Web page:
Re: HTML v. Acrobat (was Electronic File Transfer)

Subject: Re: HTML v. Acrobat (was Electronic File Transfer)
From: David Blyth <dblyth -at- QUALCOMM -dot- COM>
Date: Fri, 8 Mar 1996 12:42:27 -0700

Hi all;

Arlen Walker commented that...

>I still don't see how a web browser improves on Acrobat.

I'm missing something here. A Web browser is not designed to improve on
Acrobat. They're designed to connect to the Internet (to other documents,
functions such email, news or ftp, or even full-scale applications).

IMHO, it seems like much of the debate has revolved around the appearance
of the document. What does it look like on the screen?

But Web pages aren't designed for appearance in the first place. HTML's
structure is designed to provide compatability between the multiple file
formats and appliations on the Internet.

Acrobat wins the appearance issue so easily that it's not worth debating.
But the real question is not appearance, but how to get reliable information
to the customer.

Browser proponents (myself included) contend only that a browser structure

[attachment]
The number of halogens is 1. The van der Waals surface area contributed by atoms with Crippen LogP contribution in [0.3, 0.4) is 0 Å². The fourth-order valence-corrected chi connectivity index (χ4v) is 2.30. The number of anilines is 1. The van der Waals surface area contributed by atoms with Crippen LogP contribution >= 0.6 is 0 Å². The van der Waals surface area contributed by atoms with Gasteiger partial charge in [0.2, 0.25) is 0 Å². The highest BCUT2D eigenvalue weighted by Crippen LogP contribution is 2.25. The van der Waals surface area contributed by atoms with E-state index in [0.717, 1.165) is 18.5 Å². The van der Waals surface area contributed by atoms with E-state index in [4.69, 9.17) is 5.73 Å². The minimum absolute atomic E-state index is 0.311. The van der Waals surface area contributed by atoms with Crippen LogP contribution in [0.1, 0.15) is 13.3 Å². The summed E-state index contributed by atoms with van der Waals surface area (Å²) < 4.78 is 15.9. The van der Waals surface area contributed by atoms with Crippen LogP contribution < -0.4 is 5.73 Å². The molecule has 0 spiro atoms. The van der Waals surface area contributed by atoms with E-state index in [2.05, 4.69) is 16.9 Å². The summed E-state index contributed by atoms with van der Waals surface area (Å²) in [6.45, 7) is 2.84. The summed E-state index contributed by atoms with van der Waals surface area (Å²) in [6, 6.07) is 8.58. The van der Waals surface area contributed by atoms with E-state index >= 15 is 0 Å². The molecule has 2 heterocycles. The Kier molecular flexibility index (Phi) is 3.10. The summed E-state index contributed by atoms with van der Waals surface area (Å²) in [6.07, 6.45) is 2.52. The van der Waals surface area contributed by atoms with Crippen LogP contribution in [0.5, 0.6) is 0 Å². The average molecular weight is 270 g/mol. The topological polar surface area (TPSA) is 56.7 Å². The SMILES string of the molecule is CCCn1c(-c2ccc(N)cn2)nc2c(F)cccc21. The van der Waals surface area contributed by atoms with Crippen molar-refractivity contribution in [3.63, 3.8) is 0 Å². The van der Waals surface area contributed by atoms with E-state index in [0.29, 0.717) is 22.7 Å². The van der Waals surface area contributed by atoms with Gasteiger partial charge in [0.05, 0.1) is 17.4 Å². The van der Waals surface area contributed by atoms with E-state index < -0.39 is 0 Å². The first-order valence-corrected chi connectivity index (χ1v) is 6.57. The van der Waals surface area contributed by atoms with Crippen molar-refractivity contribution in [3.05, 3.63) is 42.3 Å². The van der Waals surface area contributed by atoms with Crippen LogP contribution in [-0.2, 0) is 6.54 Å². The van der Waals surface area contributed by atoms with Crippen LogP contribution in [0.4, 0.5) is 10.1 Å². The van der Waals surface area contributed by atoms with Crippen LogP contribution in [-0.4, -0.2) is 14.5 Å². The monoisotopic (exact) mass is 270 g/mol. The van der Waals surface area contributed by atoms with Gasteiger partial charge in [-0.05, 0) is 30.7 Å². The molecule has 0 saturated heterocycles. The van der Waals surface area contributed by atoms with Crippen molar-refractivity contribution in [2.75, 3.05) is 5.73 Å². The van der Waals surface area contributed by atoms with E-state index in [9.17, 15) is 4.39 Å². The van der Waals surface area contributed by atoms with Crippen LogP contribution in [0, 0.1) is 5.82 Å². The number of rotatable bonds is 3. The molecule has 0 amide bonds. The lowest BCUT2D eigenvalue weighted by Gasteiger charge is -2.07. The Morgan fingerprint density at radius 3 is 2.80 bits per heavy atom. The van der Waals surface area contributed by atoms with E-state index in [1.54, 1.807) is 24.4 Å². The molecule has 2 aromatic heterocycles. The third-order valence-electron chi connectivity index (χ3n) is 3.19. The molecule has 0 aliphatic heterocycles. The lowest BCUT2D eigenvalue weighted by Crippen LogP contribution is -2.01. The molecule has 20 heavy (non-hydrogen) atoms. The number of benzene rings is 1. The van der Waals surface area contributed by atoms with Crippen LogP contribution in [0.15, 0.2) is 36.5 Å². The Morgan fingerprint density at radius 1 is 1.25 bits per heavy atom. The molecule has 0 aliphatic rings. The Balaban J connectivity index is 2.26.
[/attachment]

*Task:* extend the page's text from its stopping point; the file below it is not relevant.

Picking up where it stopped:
and flexible file formats is _usually_ more important than appearance because:

o The customer gets what they need a lot faster

o The customer can link to other useful applications or functions
(not provided by Acrobat) without increasing overhead.

David (The Man) Blyth
Technical Writer & Web Site Designer
Qualcomm

The usual disclaimers apply - I don't speak for QUALCOMM, they don't speak
for me....


Previous by Author: HTML v. Acrobat (was Electronic File Transfer)
Next by Author: Re[2]: HTML v. Acrobat (was Electronic File Transfer)
Previous by Thread: Re: HTML v. Acrobat (was Electronic File Transfer)
Next by Thread: Re[2]: HTML v. Acrobat (was Electronic File Transfer)


What this post helpful? Share it with friends and colleagues:

Sponsored Ads


Sponsored Ads